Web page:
Even without considering reflectivity, the ASHRAE minimum UV-C dosage levels would be achieved at the farthest distance from the lamp to the coil. So, should less light be used? Given more light positively affects airborne microbial kill levels, and there are no significant cost savings generated by trying to use fewer or less intense UV-C lamps, the 80-watt HO lamp is highly recommended.

The results of the 1-m (3-ft) example can be used for future UV-C lamp installations as follows. The fixture was a roughly 1-m long, 80-watt HO lamp, irradiating a 1-m2 (11-sf) surface. If the lamp wattage is divided by the square footage of the surface, it becomes (80/10.76) = 7.43 watts per sf of coil surface area. This simpler <7.5 watts per sf method exceeds ASHRAE’s recommendations and therefore can be used as a guideline on almost any size coil.

After determining how much UV-C energy is needed, engineers must select the types of lamps that will provide the necessary light energy. Among the options are single- and double-ended lamps, as mentioned (Figures 2 and 5). Given the latter is used in specific-length configurations, it may confine the design in certain AHUs because it requires power to be applied to both ends, and is most typically held in metal fixtures installed end-to-end. Therefore, achieving the right combination of lamp/fixture lengths to fit into a plenum width can be difficult. However, double-ended lamps are still widely used in HVAC/R systems.

Figure 7: Replacing a single-ended lamp in a rooftop air-conditioning unit is relatively simple.
Figure 7: Replacing a single-ended lamp in a rooftop air-conditioning unit is relatively simple.

Single-ended lamps provide flexibility relative to a given plenum’s width because they can be easily overlapped (Figure 6). They also can be used in hard-to-access plenums and smaller rooftop units, as they are installed and serviced from outside the plenum (Figure 7).

When using single-ended lamps, products of a single length can often be selected for the entire facility. This minimizes the number of spare lamps that must be kept onsite and increases the purchasing power for buying in bulk when relamping on an annual schedule. As mentioned, this approach simply overlaps lamps and eliminates the need for various combinations of sizes to get a perfect fit from one end of the coil bank to the other.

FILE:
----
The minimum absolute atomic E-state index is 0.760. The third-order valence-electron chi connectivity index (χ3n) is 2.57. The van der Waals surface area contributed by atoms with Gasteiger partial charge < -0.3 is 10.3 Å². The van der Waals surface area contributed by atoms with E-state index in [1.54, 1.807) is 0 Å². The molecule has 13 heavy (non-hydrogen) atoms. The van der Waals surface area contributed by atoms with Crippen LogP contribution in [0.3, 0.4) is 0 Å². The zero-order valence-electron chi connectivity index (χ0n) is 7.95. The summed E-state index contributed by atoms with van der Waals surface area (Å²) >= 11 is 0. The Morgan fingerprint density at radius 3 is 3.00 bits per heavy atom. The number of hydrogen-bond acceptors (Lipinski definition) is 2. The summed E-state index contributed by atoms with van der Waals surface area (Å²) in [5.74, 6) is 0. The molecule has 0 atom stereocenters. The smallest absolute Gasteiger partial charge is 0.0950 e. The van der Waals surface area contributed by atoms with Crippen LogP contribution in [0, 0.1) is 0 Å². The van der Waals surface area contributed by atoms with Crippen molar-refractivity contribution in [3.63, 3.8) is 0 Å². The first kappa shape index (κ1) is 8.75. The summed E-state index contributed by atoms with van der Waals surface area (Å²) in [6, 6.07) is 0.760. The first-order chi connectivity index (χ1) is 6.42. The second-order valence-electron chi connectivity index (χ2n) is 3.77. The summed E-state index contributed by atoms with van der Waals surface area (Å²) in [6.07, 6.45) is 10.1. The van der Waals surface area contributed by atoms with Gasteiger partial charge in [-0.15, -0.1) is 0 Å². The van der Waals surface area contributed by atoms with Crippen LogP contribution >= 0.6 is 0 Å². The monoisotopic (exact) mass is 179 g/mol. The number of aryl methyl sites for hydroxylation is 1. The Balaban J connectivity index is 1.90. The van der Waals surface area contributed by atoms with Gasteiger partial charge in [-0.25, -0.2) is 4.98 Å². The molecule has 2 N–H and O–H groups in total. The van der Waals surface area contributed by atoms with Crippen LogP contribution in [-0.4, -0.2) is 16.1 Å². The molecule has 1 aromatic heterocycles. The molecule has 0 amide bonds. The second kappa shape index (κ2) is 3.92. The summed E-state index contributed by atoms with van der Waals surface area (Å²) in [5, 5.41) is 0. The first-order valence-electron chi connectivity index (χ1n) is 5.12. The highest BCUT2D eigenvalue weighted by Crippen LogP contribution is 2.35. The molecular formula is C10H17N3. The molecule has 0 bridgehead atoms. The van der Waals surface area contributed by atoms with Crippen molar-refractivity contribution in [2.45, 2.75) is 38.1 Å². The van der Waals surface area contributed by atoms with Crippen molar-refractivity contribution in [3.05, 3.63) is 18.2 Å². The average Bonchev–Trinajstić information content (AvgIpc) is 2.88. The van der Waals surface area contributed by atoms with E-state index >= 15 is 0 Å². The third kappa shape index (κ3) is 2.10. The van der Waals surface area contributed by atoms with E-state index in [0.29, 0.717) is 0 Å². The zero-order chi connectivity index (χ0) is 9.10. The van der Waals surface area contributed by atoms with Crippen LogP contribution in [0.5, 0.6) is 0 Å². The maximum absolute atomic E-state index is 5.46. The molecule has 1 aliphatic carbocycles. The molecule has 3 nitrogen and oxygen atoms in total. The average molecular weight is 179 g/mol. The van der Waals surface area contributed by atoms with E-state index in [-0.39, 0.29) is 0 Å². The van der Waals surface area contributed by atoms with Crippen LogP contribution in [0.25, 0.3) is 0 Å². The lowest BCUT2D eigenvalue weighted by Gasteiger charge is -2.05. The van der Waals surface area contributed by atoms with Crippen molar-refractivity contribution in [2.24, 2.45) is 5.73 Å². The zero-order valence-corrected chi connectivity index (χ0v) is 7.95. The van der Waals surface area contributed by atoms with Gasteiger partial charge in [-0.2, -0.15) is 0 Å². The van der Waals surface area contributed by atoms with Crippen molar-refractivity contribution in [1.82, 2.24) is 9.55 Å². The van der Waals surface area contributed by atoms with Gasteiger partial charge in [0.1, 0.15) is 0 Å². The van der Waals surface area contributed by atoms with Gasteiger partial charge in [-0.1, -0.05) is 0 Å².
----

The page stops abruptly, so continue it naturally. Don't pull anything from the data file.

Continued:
For a complete UV-C installation design, practitioners may want to specify certain aspects, such as the 7.5 watts per sf, a distance of 305 mm (12 in.) from the coil, and a lamp holder that will ensure the fixtures are properly held and easily serviced. The design should also specify the electrical power. Ballasts today are typically offered in 120/277 VAC designs for flexibility.

The UV system design is typically undertaken by the UV-C manufacturer, who may consult with the specifying engineer regarding the location of the UV-C system in the air handler, the products to be specified, etc.

To date, no UV-C manufacturer provides a ‘blanket’ warranty for the product’s ability to improve performance since every HVAC/R system has different characteristics. Some manufacturers, on a case-by-case basis, will provide a warranty given the conditions of the HVAC/R system prior to the installation of UV-C fixtures. For example, if testing of an HVAC/R system demonstrates increased pressure drop and higher-than-expected leaving air wet bulb temperatures, a manufacturer may give a warranty on its ability to improve performance.

Most HVAC/R manufacturers offer UV-C installed at the factory. Possible concerns they may have involve whether UV-C will degrade susceptible materials within the HVAC/R system. For this reason, UV-C manufacturers stress the importance of protecting such materials when installing the system (e.g. covering exposed wire).